Agonist binding to GPCRs causes rapid phosphorylation of the activated receptors by GPCR kinases. This process promotes the recruitment of members of the arrestin protein family (-arrestin-1 and -2) to the activated receptors, disrupting receptor/G protein coupling and promoting GPCR internalization by targeting the receptors to clathrin-coated pits. However, during the past 10-15 years, many studies have demonstrated that -arrestins can also act as signaling molecules in their own right. This observation is not only of theoretical interest but also of potential clinical relevance. During the past few years, DREADDs (designer receptors exclusively activated by designer drug) have emerged as powerful novel chemogenetic tools to study the physiological relevance of signaling pathways activated by different functional classes of GPCRs. Structurally, DREADDs represent mutant muscarinic receptors that can be activated by clozapine-N-oxide (CNO), an otherwise pharmacologically inert agent, with high potency and efficacy. Importantly, these new designer receptors cannot be activated by acetylcholine, the endogenous muscarinic receptor agonist. Consistent with the GPCR-like properties of DREADDs, we recently demonstrated that an M3 muscarinic receptor (M3R)-based DREADD does not only activate G proteins of the Gq family but can also interact with beta-arrestin-1 and -2 and trigger beta-arrestin-dependent downstream signaling. Taken together, these findings support the concept that the physiological outcome of activating a specific GPCR (or DREADD) in a particular tissue or cell type represents an integrated response caused by the activation of both G protein- and beta-arrestin-dependent signaling pathways. To gain insight into the physiological relevance of these two distinct GPCR signaling branches, it is important to assess the relative contribution of G protein- and beta-arrestin-dependent signaling to a particular tissue response. To shed light on this issue, we recently generated an M3R-based -arrestin-biased DREADD (Nakajima et al., 2015) as well as an M3R-based Gq/11-biased DREADD that lacks the ability to interact with beta-arrestins (Hu et al., 2016). We showed that this latter DREADD is active in vivo and that cell type-selective expression of the new designer receptors can lead to novel insights into the physiological roles of G protein- vs. beta-arrestin-dependent signaling. These functionally biased DREADDs represent powerful new tools to study the physiological relevance of Gq/11- vs. beta-arrestin-dependent signaling cascades in distinct tissues and cell types. Importantly, such information could be exploited for developing novel classes of clinically useful drugs, including G protein- or beta-arrestin-biased agonists. (Hu J, Stern M, Gimenez LE, Wanka L, Zhu L, Rossi M, Meister J, Inoue A, Beck-Sickinger AG, Gurevich VV, Wess J. A G protein-biased designer G protein-coupled receptor useful for studying the physiological relevance of Gq/11-dependent signaling pathways. J Biol Chem 291, 7809-20, 2016;paper of the week). Review: Nakajima K, Gimenea LE, Gurevich VV, Wess J. Design and analysis of an arrestin-biased DREADD. In: Designer Receptors Exclusively Activated by Designer Drugs, Neuromethods Series, Book 108, ed. G. Thiel, Springer Science + Business Media, New York, NY, pp. 29-48, 2015. ==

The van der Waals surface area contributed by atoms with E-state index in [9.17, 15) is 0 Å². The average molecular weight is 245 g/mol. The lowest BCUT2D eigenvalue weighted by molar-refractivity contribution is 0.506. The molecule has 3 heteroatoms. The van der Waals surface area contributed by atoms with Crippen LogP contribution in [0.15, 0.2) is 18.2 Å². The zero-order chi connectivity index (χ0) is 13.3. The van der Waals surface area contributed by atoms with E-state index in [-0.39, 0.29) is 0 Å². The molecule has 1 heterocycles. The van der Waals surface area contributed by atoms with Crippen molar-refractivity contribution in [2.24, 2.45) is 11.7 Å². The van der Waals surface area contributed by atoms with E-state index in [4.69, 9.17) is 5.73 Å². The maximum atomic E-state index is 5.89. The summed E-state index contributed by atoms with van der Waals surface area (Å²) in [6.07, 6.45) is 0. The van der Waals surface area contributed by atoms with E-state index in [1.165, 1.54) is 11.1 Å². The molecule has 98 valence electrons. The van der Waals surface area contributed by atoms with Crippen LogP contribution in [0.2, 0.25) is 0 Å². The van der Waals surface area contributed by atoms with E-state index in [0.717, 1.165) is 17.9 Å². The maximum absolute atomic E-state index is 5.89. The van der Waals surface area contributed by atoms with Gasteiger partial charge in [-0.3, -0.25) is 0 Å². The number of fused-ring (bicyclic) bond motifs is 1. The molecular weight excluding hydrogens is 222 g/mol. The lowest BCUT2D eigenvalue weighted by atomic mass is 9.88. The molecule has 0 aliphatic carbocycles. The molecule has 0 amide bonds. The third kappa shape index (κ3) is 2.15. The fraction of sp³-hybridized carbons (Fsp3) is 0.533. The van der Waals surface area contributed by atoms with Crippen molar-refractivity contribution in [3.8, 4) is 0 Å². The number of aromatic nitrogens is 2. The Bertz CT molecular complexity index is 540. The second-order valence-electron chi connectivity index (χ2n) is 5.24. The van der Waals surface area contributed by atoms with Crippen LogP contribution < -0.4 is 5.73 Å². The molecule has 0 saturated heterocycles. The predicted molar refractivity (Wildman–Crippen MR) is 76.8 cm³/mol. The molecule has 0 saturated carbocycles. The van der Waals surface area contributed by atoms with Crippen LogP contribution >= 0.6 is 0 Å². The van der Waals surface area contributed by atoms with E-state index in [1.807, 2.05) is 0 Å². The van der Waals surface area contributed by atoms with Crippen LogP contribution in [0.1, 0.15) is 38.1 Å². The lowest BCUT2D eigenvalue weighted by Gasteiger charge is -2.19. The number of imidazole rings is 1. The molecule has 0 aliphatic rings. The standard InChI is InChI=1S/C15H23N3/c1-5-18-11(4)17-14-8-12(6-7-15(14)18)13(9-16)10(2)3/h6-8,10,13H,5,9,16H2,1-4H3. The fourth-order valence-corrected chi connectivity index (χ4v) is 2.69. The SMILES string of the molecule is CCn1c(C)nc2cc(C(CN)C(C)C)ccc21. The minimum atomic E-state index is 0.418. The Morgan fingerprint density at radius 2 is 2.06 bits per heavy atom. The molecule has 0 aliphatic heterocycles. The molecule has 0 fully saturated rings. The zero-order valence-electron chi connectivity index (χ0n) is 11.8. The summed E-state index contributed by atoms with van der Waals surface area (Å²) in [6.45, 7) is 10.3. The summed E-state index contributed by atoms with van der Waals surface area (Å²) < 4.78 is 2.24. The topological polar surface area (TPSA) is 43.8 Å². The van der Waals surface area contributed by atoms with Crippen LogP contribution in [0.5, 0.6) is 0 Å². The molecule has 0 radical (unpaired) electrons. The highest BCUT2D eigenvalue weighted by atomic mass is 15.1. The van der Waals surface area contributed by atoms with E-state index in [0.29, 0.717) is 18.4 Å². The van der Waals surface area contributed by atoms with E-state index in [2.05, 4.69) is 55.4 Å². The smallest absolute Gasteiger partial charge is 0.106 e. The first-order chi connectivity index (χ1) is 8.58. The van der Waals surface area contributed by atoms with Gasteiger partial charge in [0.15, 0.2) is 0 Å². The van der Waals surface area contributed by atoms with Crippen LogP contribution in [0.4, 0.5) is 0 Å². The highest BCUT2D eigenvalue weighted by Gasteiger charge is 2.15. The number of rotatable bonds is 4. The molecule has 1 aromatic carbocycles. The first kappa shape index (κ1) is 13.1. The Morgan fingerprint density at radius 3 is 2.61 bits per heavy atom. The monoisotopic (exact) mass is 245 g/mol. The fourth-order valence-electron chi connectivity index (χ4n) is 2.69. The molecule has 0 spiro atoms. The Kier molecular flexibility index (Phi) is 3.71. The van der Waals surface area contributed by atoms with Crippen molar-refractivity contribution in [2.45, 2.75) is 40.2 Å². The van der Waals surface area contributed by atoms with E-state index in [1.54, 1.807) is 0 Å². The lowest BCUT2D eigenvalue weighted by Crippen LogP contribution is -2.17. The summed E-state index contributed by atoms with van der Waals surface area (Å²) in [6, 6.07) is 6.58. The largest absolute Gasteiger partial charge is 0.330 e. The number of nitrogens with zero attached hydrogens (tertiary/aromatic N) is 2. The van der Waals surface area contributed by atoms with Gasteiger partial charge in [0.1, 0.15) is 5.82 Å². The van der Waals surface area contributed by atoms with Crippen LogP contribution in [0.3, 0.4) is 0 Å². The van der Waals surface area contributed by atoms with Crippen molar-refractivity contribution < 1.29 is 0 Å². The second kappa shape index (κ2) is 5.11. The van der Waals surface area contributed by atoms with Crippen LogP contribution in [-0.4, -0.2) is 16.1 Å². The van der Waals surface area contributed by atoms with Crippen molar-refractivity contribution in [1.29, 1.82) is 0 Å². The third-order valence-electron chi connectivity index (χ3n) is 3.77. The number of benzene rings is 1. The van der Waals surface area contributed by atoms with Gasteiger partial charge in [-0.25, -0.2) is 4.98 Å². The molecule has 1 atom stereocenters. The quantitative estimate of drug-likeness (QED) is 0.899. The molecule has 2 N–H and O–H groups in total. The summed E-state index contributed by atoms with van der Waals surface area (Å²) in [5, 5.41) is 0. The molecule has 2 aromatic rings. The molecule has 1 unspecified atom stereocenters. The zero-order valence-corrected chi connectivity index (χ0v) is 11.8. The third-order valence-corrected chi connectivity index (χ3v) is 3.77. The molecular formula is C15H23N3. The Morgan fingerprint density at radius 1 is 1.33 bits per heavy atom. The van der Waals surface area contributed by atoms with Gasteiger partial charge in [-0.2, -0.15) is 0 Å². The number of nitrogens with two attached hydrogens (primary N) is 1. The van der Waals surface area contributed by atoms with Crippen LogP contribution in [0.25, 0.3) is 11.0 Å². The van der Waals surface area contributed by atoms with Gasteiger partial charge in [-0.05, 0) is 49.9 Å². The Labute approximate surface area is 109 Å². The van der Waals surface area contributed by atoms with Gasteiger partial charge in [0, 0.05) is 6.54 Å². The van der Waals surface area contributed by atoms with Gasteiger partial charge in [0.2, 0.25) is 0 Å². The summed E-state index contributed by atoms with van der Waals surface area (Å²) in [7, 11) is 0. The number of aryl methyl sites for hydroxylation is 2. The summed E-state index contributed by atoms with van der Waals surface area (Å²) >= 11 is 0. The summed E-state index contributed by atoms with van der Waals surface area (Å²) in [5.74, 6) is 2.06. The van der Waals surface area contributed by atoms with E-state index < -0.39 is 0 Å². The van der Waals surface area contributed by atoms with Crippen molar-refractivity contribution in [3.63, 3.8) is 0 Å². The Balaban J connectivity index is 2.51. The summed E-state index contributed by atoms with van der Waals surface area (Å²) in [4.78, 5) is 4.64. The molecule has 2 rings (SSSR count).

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Wess, Jürgen (2016) Use of Designer G Protein-Coupled Receptors to Dissect Metabolic Pathways. Trends Endocrinol Metab 27:600-603
Hu, Jianxin; Stern, Matthew; Gimenez, Luis E et al. (2016) A G Protein-biased Designer G Protein-coupled Receptor Useful for Studying the Physiological Relevance of Gq/11-dependent Signaling Pathways. J Biol Chem 291:7809-20
Kruse, Andrew C; Kobilka, Brian K; Gautam, Dinesh et al. (2014) Muscarinic acetylcholine receptors: novel opportunities for drug development. Nat Rev Drug Discov 13:549-60
Kruse, Andrew C; Hu, Jianxin; Kobilka, Brian K et al. (2014) Muscarinic acetylcholine receptor X-ray structures: potential implications for drug development. Curr Opin Pharmacol 16:24-30
Kruse, Andrew C; Li, Jianhua; Hu, Jianxin et al. (2014) Novel insights into M3 muscarinic acetylcholine receptor physiology and structure. J Mol Neurosci 53:316-23
Hu, Jianxin; Hu, Kelly; Liu, Tong et al. (2013) Novel structural and functional insights into M3 muscarinic receptor dimer/oligomer formation. J Biol Chem 288:34777-90
Kruse, Andrew C; Ring, Aaron M; Manglik, Aashish et al. (2013) Activation and allosteric modulation of a muscarinic acetylcholine receptor. Nature 504:101-6
Wess, Jürgen; Nakajima, Kenichiro; Jain, Shalini (2013) Novel designer receptors to probe GPCR signaling and physiology. Trends Pharmacol Sci 34:385-92
Kruse, Andrew C; Weiss, Dahlia R; Rossi, Mario et al. (2013) Muscarinic receptors as model targets and antitargets for structure-based ligand discovery. Mol Pharmacol 84:528-40
Hu, Jianxin; Thor, Doreen; Zhou, Yaru et al. (2012) Structural aspects of Mýýý muscarinic acetylcholine receptor dimer formation and activation. FASEB J 26:604-16

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